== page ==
In an automatic it can be beneficial to knock it into neutral as you get close to a full stop as the transmission will attempt to push forward and can overpower the front wheels pushing the vehicle into intersections (more an issue in RWD cars).

If conditions are very bad don't use 'D' - force the gearbox into a lower gear and use it to slow down. If you have a manually operated diff lock use it but remember to turn it off if you can see black tarmac with no snow or ice covering.

Its better to go slowly under control than too fast and skid off the road. Everything needs to be done a smoothly as possible. Treat every control as though it was connected to you through an egg.

Beware of stopping on a steep hill and exiting the vehicle. I have seen a 'parked' vehicle lose grip and slide down the hill with no one at the controls as the driver has got out to check something.

If you have a transmission brake ensure the diff locks are engaged before getting out. Remember to disengage them when not needed. A transmission brake only works if both wheels on the rear axle have good grip. If one can slip it will allow the vehicle to roll down the hill as the slipping wheel spins in the opposite direction on the ice through differential action.

Think about the route you use. If you go into a valley are you sure you can get back up the other side?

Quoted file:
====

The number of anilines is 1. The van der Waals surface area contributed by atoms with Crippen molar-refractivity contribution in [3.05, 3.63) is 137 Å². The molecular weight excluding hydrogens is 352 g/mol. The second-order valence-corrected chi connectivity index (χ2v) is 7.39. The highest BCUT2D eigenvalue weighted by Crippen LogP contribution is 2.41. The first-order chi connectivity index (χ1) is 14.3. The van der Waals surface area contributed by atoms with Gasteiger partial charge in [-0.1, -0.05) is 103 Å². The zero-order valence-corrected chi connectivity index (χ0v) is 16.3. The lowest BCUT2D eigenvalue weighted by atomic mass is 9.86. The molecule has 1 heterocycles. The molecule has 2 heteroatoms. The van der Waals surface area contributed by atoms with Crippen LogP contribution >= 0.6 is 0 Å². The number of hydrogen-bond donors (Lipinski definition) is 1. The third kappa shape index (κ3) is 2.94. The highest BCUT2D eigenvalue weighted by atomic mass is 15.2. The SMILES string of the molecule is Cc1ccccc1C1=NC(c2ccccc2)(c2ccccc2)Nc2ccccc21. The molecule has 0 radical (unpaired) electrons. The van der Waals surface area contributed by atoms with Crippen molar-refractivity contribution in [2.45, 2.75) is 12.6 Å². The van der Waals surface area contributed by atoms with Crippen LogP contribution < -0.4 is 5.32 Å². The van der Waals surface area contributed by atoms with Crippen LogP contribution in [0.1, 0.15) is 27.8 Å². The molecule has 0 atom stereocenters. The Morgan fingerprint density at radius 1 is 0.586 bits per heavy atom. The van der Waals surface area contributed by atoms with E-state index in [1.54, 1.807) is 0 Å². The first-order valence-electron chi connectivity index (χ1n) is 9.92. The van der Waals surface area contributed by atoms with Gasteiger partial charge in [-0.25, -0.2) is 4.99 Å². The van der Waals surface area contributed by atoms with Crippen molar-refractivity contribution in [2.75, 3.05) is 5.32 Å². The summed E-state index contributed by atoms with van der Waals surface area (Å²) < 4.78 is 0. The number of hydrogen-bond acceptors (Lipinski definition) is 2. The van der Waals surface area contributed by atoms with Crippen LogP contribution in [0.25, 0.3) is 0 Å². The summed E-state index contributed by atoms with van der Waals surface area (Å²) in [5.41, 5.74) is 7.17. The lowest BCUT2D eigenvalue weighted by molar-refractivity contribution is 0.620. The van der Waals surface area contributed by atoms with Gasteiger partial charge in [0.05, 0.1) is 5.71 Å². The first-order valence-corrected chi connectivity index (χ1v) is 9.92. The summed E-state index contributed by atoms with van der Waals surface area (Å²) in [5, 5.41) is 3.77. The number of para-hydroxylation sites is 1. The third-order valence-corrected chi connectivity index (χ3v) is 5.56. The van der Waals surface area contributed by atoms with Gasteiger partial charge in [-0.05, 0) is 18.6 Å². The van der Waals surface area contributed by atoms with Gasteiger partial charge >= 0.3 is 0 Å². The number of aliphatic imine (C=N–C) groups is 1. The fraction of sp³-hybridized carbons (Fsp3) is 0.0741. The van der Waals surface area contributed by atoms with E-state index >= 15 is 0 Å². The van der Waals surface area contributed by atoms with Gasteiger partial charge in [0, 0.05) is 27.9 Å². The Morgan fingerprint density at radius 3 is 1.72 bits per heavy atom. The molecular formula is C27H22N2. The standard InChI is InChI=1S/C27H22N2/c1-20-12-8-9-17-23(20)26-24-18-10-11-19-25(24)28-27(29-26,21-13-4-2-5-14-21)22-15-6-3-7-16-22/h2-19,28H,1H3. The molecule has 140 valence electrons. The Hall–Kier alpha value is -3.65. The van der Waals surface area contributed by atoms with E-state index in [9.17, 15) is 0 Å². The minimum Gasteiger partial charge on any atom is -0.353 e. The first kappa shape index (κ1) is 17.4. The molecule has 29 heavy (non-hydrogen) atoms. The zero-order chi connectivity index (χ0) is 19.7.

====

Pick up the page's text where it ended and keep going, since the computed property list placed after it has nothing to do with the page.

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Old 11-01-2017, 09:50 AM
Wighty Wighty is offline
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Quote:
Originally Posted by Dan2k7 View Post
Thanks guys, can't remember if I read the handbook right, I will read again but I seem to recall it mentioning turning the ESP off completely in the snow. Anyone recommend this or disagree?
You only turn it off briefly if you are struggling to gain grip on starting or on slow up hills in snow/ice . If you don't turn it off the wheels keep sensing that they are slipping and keep cutting the drive off to each wheel that slips ....letting you go nowhere
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Old 11-01-2017, 10:13 AM
PaulG PaulG is offline
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It's the increase in stopping didtsances that catch most people out.

Basically, just keep a More-than-generous gap between you and the car in front. Then Double it!

Insurance rules still apply in icy conditions.....if you hit another car because you slid into it, the insurance company will still say it's your fault.

There was no snow in my area last winter, so I don't know yet how the ML performs. But before that, I had a 4WD Audi Allroad. It used to be able to accelreate pretty much as fast on snow as on a dry road.....problem was, you couldn't stop it!
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Last edited by PaulG; 11-01-2017 at 10:15 AM.
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Old 11-01-2017, 10:29 AM
Andy.M Andy.M is offline
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I remember years ago I had a Suzuki Vitara, my first 4 wheel drive.
Upon the first snow fall it was brilliant, I couldn't believe how I was travelling every where with complete ease. How ever the road approaching home is downhill and we merrily slid straight past the drive. Luckily there was an open farm track at the bottom and we went off roading. That was fun!!!